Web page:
Thousands of schoolchildren to learn from home during cycling event

Almost 3000 students will have to learn from home again later this month when a key fixture of the world sports calendar takes place in Wollongong.

Nine schools and two support units will close for the final week of term three because they will be inaccessible once roads are closed for the UCI Road World Championships cycling event, which runs from September 18 to 25.

Students from nine Wollongong schools will learn from home again for one week.Credit:Michele Mossop

Parents and students have expressed their frustration with the latest school disruption on the back of last year’s COVID-19 lockdown, during which schools switched to remote learning for more than a term.

Paul Cullen, who has a daughter in Year 12 and a son in Year 9 at two of the affected schools, said the week of remote learning was unwelcome, especially leading into the HSC.

“The upsetting thing is that after two years with COVID and lockdowns, and all the time they’ve spent away from their peers, the final week of school gets pulled from them without much notice,” he said.

“Especially for year 12, going into the HSC – and that’s my daughter – I would have thought that it’s a pretty important time to have face-to-face contact.”

The Australian team trains for the UCI Road World Championships in Leuven, Belgium last year.Credit:Getty Images

Organisers acknowledged the disruption but said the event would give Wollongong a much-needed economic boost after a triple whammy of floods, COVID-19 and bushfires.

It is expected to add $95 million to the Wollongong and NSW economies, draw 300,000 spectators to the circuit, and attract an international television audience of 300 million people. Almost 1000 competitors will represent their countries in the event, including the world’s top cyclists.

“[This event] is 100 years old and has only been out of Europe 10 times,” Wollongong 2022 chief executive Stu Taggart said.

“It’s a real coup for Australia because it’s part of the triple crown of cycling, alongside the Tour de France and the Giro d’Italia.

Eleven world title races will be held in and around Wollongong in September.Credit:Alex Whitehead/

“You can’t host an event of this scale in any city in the world without their being some disruption.”

Residents on the race route will not be able to enter or leave their driveways during race times, nor will they be able to park in their street. They have been advised to park away from home if they need to use their cars during races.

They have also been warned to expect disruption to deliveries, as well as to services like home care, and have been asked to work from home.

The P&C Federation said it was unfortunate the event was not planned to coincide with the school holidays, so as to avoid disrupting student learning.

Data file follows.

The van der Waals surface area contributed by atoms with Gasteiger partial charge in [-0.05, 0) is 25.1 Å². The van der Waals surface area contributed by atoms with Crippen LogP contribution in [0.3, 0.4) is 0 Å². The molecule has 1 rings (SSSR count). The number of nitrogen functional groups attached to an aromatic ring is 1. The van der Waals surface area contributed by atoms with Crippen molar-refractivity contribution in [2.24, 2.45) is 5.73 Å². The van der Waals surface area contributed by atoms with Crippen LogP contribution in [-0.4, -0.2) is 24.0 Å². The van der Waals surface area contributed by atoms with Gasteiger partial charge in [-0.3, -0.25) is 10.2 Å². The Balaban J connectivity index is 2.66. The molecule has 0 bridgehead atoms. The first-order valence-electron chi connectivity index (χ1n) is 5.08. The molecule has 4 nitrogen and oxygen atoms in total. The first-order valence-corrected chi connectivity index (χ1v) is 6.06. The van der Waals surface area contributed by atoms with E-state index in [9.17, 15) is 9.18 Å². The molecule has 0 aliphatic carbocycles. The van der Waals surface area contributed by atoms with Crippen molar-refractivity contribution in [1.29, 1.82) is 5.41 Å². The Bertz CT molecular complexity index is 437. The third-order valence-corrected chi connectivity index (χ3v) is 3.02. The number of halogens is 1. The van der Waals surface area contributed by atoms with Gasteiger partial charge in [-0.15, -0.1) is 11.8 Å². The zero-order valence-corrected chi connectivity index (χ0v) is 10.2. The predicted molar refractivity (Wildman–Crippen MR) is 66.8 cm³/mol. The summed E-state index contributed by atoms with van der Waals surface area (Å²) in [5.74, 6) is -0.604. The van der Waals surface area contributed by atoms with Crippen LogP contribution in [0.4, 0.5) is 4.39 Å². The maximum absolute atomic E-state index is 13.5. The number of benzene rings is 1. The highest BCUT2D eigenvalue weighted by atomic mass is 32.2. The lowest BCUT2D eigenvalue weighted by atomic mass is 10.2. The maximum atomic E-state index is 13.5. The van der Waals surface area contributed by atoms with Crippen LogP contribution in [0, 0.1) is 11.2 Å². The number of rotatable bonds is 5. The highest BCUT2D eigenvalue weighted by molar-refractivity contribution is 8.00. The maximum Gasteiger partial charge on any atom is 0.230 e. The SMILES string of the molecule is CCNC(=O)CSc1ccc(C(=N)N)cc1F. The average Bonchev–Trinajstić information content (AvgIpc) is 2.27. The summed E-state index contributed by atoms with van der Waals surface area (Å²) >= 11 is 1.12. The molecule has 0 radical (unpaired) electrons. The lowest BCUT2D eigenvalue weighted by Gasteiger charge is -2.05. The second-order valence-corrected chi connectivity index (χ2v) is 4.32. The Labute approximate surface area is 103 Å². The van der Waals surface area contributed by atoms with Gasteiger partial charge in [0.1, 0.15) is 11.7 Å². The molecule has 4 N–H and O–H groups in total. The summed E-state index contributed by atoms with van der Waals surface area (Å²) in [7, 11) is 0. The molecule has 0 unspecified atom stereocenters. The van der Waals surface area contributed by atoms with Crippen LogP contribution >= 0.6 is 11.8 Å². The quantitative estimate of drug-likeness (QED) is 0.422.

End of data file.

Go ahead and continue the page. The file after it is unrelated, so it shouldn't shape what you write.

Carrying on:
Racers will traverse the Sea Cliff Bridge north of Wollongong.

“It is especially concerning that parents not able to provide home learning for whatever reason apparently have no option of sending their children to school, as they did during the pandemic,” a spokesperson said.

Taggart said the course was launched on December 10 last year and organisers had been working closely with the community and authorities to help ease disruption, including by keeping key arterial roads open, and to give people time to plan.

“We’ve had a lot of support,” Taggart said. “There’s always going to be some resistance, but the community spirit that’s being shown, the excitement that’s starting to build as we get closer to the event, is a great reflection on the city.”

Businesses, clubs and councils in the Illawarra and south coast have benefited from $660,000 worth of state government grants, handed out in the lead-up to the championships, to build up cycling programs and projects in the region.

Wollongong mayor Gordon Bradbury said cycling was part of the city’s psyche, and most of the community was excited about the event.

“Wollongong was previously perceived as the Steel City, as an industrial city, but it’s seen as lifestyle city now, and [the event will] illustrate a city that’s changed dramatically in the past decade or so.”

“This is not just about a sugar hit at end of September. It’s about investing in an ongoing cycling or bike city, and it will certainly put Wollongong on the map,” he said.

Bradbury understood the frustration of residents, but called on them to have patience.

“We have had a lot of disruption in our lives with COVID, and here’s another moment of disruption, which has caused some people concern – they want life to get back to normal … but it’s only for a week.“

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